Former Imam Regrets His Role in the Cartoon Crisis: Now I Understand Drawings
by Martin Kjær Jensen
The man who set the world on fire during the Mohammed crisis has changed the attitude
One of the recent years' most significant and radical Danish Islamists have warned against the environment and the mindset he has been a part of and advocate for.
At the same time he expresses understanding for the Danish People's Party, Pia Kjærsgaard and part of the Islam-critical positions he has previously fought fiercely against.
During the cartoon crisis was Ahmed Akkari as a preacher and spokesman for the Islamic Society of to incite hatred and struggle against Denmark and freedom of expression, but today he basically changed attitude and broken with the old fellow. It says he is now in an interview with BT.
- I have become much wiser. Today, I take a very critical to the whole mindset of the environment I even represented. There is something terribly wrong when everything is seen as a battle between good and evil, where one represents the only good. All different thoughts are perceived as an attack that must be fought, and it is dangerous, says Ahmed Akkari.
The 34-year-old Danish-Lebanese have expressed experienced several examples of religious leaders in the Quranic name preach resistance against Denmark and Western values. For fear of violent reactions from his former co-religionists wish, however, he is at present no to mention names or specific details.
- I have seen what has happened to other people who have allowed themselves to criticize these people's world and interpretation of Islam, he says, referring to other prominent Muslims around the world that have been met with death threats and attacks after criticism of ' the true faith. '
Since Mohammed Ahmed Akkari crisis has receded from the public and the role of imams and religious spokesman. When he still choose to stand up, this is due to what he views as a dangerous development. If the flow to the extremist Muslim circles not curbed, it can have serious consequences for the Danish society, he fears.
- It reproduces a particular world view of people complete without shades. It's all done black / white as a struggle between them and the rest of the world, and so the reality is not. This makes it even more dangerous that they have begun to attract young people from gang environments and prisons. They may not have the brainpower to be critical of what they are told.And it is people who are already on the edge of the Danish society and find it difficult to comply with its rules. The combination is a powder keg. It could end in anything, says Akkari.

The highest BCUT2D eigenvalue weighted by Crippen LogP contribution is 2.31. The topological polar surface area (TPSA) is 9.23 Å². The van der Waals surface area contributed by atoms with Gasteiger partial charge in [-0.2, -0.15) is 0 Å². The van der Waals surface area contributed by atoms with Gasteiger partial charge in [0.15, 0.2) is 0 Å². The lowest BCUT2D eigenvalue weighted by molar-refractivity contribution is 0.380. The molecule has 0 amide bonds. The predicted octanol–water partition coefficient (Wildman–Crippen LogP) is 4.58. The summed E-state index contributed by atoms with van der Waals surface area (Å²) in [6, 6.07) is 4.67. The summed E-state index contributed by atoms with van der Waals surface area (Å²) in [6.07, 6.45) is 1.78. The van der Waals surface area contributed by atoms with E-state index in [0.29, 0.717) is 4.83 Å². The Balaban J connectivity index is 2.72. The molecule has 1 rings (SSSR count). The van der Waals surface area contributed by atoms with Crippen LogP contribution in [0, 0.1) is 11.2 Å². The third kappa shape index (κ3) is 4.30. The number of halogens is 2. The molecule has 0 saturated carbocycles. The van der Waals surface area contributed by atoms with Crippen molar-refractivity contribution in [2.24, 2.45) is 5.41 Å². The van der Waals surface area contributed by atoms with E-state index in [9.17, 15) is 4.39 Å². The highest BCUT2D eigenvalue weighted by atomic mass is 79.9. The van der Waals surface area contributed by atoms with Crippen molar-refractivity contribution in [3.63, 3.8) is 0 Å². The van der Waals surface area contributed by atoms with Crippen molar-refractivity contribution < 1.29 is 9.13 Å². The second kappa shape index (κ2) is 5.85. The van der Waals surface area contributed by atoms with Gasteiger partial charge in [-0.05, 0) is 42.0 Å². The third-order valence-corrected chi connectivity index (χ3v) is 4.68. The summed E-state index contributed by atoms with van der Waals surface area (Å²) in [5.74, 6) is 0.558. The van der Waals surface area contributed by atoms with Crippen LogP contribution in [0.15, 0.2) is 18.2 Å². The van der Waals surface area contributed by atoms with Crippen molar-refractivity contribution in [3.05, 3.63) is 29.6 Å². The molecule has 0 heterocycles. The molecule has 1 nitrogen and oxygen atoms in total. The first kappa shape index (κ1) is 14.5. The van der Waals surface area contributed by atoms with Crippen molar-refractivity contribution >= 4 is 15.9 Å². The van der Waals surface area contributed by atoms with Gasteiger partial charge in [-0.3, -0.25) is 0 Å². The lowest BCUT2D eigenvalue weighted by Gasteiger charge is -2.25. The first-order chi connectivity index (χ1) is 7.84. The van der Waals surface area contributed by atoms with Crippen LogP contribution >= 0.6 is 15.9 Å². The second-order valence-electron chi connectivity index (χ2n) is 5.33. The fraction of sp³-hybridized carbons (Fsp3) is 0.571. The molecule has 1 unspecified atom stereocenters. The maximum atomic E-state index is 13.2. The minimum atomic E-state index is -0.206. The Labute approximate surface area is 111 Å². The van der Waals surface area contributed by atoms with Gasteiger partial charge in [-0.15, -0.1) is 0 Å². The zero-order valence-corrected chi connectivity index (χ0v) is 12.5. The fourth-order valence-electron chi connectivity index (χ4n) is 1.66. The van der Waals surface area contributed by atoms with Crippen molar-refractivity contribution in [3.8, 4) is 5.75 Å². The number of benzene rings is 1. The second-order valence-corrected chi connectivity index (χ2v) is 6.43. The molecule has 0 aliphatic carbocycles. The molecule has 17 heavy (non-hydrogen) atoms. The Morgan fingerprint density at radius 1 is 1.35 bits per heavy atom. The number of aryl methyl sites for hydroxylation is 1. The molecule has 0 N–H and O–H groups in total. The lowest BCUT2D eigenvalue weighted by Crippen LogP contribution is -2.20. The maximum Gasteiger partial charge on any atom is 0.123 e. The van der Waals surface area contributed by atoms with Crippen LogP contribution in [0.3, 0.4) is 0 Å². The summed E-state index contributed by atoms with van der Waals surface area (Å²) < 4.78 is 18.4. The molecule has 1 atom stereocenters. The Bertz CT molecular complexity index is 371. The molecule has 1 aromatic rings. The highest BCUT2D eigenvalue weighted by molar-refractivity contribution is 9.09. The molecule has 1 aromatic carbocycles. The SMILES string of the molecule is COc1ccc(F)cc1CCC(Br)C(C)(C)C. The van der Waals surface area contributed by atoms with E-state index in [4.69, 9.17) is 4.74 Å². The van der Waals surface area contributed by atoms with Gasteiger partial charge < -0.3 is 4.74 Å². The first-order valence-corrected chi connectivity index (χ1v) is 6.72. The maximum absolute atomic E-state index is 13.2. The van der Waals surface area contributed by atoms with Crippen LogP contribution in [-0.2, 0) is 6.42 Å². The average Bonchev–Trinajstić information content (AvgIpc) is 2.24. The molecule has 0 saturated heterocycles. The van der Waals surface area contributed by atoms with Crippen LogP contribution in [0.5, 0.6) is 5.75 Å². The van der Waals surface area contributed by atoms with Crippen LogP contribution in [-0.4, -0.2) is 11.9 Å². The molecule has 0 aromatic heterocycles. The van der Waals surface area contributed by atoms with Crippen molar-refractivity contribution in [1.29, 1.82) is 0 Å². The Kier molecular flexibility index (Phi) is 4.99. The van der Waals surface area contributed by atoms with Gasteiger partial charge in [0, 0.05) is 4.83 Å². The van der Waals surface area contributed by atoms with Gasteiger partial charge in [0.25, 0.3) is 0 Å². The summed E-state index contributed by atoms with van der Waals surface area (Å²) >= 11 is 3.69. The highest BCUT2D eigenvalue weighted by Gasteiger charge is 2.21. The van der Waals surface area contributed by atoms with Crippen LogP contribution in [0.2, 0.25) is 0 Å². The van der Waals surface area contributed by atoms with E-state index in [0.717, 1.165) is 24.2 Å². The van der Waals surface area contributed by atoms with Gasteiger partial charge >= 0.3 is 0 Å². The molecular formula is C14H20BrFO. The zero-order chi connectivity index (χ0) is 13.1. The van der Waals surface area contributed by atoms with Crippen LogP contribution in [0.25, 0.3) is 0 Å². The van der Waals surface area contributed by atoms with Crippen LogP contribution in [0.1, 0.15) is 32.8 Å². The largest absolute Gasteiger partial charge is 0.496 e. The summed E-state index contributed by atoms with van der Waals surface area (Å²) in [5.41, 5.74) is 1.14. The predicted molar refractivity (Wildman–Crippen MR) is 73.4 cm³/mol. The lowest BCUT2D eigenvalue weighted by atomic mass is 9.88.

As examples of the dangerous doctrine, he mentions that democracy and the western separation of religion and law in several radical environments perceived as an attack on Islam and the proper way of life, and therefore it must be fought.
According to the now former imam, it is precisely the perception of having a monopoly on truth and resistance to any view that makes the Islamic radicalization dangerous for both the individual and society.
For the 34-year-old ex-imam was the growing gap to the environment's self-affirmation that revealed cracks in the otherwise hard-core world view.
- I pulled me a little of the Cartoon Crisis and got quiet to think. I got the nuances with and see the importance of having an inclusive society like the Danish, where there is room for all lifestyles, says Ahmed Akkari, when BT met him.
Understand Muhammad cartoons
The new worldview means that the former imam today has changed my mind about the 12 cartoons of the Prophet of Islam, Muhammad, who in 2005 was the Muslim world to boil over with rage against Denmark. On a tour of the Middle East was Ahmed Akkari actively helping to incite the hatred that led to the boycott of Danish products, burning of embassies and several demonstrators dead. That he regrets today and now says that he understands the newspaper Jyllands-Posten reason to print the drawings.
- I remember a meeting with Carsten Juste (then chief editor of Jyllands-Posten, ed), where he said that the newspaper fought for the common man did not get suppressed his views, thoughts and opinions of power. I could not relate to me at the time. I saw the cartoons as an attack on Islam's values and attitudes and everything, I even stood for. Today I can see that it was wrong. The newspaper saw a world that swallows people's capacity to innovate and see the world in a broader perspective, and tried to poke at it. I'm not sure it was the right way to do it, but now I understand the subject, says Ahmed Akkari.
TV: Hear how Ahmed Akkari in 2006 demanded an apology from Jyllands-Posten on behalf of 27 Muslim associations
A New Perspective on Kjaersgaard
In the same way he has today gained a new perspective on one of the people he previously saw as one of its fiercest opponents, Danish People's Party now retired chairman Kjaersgaard.
- Today I can better understand the skepticism towards immigrants and Muslims, as she and the party represents. I have lived in Denmark since I was seven years old, and I remember how Denmark was then. My dad speaks often about it. The population was not so divided, and there was another naivety and security that is disappearing. It is not only the Islamist milieus sake, but you are naive if you think that they do not play a role, he says.
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